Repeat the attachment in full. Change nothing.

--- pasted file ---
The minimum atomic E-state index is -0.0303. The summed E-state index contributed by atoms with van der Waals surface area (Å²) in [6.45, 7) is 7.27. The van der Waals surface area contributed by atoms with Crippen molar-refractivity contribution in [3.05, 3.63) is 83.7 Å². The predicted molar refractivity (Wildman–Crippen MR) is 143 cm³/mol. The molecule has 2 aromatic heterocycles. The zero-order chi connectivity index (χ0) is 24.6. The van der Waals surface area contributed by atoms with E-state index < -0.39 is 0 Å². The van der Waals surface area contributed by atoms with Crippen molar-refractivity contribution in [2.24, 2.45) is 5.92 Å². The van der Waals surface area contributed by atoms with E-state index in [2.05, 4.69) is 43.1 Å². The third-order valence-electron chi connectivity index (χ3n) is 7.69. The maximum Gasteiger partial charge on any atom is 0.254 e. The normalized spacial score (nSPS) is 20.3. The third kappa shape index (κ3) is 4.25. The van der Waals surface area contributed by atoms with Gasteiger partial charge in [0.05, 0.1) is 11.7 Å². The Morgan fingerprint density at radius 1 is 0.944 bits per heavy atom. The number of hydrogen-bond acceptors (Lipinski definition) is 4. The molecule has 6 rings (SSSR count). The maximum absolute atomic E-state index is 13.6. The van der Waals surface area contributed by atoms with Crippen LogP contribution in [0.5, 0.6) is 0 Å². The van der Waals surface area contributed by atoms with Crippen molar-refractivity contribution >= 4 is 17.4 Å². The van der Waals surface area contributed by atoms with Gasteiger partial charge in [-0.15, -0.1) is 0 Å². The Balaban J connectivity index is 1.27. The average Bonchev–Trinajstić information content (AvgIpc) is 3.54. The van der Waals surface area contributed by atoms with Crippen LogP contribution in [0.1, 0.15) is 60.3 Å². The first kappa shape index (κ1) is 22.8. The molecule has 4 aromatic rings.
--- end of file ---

The minimum atomic E-state index is -0.0303. The summed E-state index contributed by atoms with van der Waals surface area (Å²) in [6.45, 7) is 7.27. The van der Waals surface area contributed by atoms with Crippen molar-refractivity contribution in [3.05, 3.63) is 83.7 Å². The predicted molar refractivity (Wildman–Crippen MR) is 143 cm³/mol. The molecule has 2 aromatic heterocycles. The zero-order chi connectivity index (χ0) is 24.6. The van der Waals surface area contributed by atoms with E-state index < -0.39 is 0 Å². The van der Waals surface area contributed by atoms with Crippen molar-refractivity contribution in [2.24, 2.45) is 5.92 Å². The van der Waals surface area contributed by atoms with E-state index in [2.05, 4.69) is 43.1 Å². The third-order valence-electron chi connectivity index (χ3n) is 7.69. The maximum Gasteiger partial charge on any atom is 0.254 e. The normalized spacial score (nSPS) is 20.3. The third kappa shape index (κ3) is 4.25. The van der Waals surface area contributed by atoms with Gasteiger partial charge in [0.05, 0.1) is 11.7 Å². The Morgan fingerprint density at radius 1 is 0.944 bits per heavy atom. The number of hydrogen-bond acceptors (Lipinski definition) is 4. The molecule has 6 rings (SSSR count). The maximum absolute atomic E-state index is 13.6. The van der Waals surface area contributed by atoms with Crippen LogP contribution in [0.5, 0.6) is 0 Å². The van der Waals surface area contributed by atoms with Crippen molar-refractivity contribution >= 4 is 17.4 Å². The van der Waals surface area contributed by atoms with Gasteiger partial charge in [-0.15, -0.1) is 0 Å². The Balaban J connectivity index is 1.27. The average Bonchev–Trinajstić information content (AvgIpc) is 3.54. The van der Waals surface area contributed by atoms with Crippen LogP contribution in [0.1, 0.15) is 60.3 Å². The first kappa shape index (κ1) is 22.8. The molecule has 4 aromatic rings.